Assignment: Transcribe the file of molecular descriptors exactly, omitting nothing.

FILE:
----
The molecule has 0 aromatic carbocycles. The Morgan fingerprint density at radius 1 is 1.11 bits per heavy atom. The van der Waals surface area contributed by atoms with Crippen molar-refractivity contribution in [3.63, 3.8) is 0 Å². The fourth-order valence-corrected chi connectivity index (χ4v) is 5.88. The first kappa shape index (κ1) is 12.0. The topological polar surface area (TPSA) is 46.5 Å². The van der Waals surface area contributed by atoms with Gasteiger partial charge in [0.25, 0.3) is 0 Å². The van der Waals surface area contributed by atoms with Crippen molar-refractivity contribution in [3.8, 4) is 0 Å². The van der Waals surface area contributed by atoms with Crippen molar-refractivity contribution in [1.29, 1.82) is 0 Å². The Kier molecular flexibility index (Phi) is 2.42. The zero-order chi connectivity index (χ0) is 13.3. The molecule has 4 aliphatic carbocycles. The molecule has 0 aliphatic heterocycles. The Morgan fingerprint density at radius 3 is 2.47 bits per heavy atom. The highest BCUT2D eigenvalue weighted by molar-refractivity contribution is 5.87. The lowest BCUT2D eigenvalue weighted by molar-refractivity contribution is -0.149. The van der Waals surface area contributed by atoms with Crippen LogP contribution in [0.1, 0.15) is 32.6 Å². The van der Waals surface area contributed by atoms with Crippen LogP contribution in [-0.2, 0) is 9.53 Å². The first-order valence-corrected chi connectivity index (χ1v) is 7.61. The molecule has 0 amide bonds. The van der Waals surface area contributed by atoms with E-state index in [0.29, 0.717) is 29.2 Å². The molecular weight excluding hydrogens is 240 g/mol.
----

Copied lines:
The molecule has 0 aromatic carbocycles. The Morgan fingerprint density at radius 1 is 1.11 bits per heavy atom. The van der Waals surface area contributed by atoms with Crippen molar-refractivity contribution in [3.63, 3.8) is 0 Å². The fourth-order valence-corrected chi connectivity index (χ4v) is 5.88. The first kappa shape index (κ1) is 12.0. The topological polar surface area (TPSA) is 46.5 Å². The van der Waals surface area contributed by atoms with Gasteiger partial charge in [0.25, 0.3) is 0 Å². The van der Waals surface area contributed by atoms with Crippen molar-refractivity contribution in [3.8, 4) is 0 Å². The van der Waals surface area contributed by atoms with Crippen molar-refractivity contribution in [1.29, 1.82) is 0 Å². The Kier molecular flexibility index (Phi) is 2.42. The zero-order chi connectivity index (χ0) is 13.3. The molecule has 4 aliphatic carbocycles. The molecule has 0 aliphatic heterocycles. The Morgan fingerprint density at radius 3 is 2.47 bits per heavy atom. The highest BCUT2D eigenvalue weighted by molar-refractivity contribution is 5.87. The lowest BCUT2D eigenvalue weighted by molar-refractivity contribution is -0.149. The van der Waals surface area contributed by atoms with Crippen LogP contribution in [0.1, 0.15) is 32.6 Å². The van der Waals surface area contributed by atoms with Crippen LogP contribution in [-0.2, 0) is 9.53 Å². The first-order valence-corrected chi connectivity index (χ1v) is 7.61. The molecule has 0 amide bonds. The van der Waals surface area contributed by atoms with E-state index in [0.29, 0.717) is 29.2 Å². The molecular weight excluding hydrogens is 240 g/mol.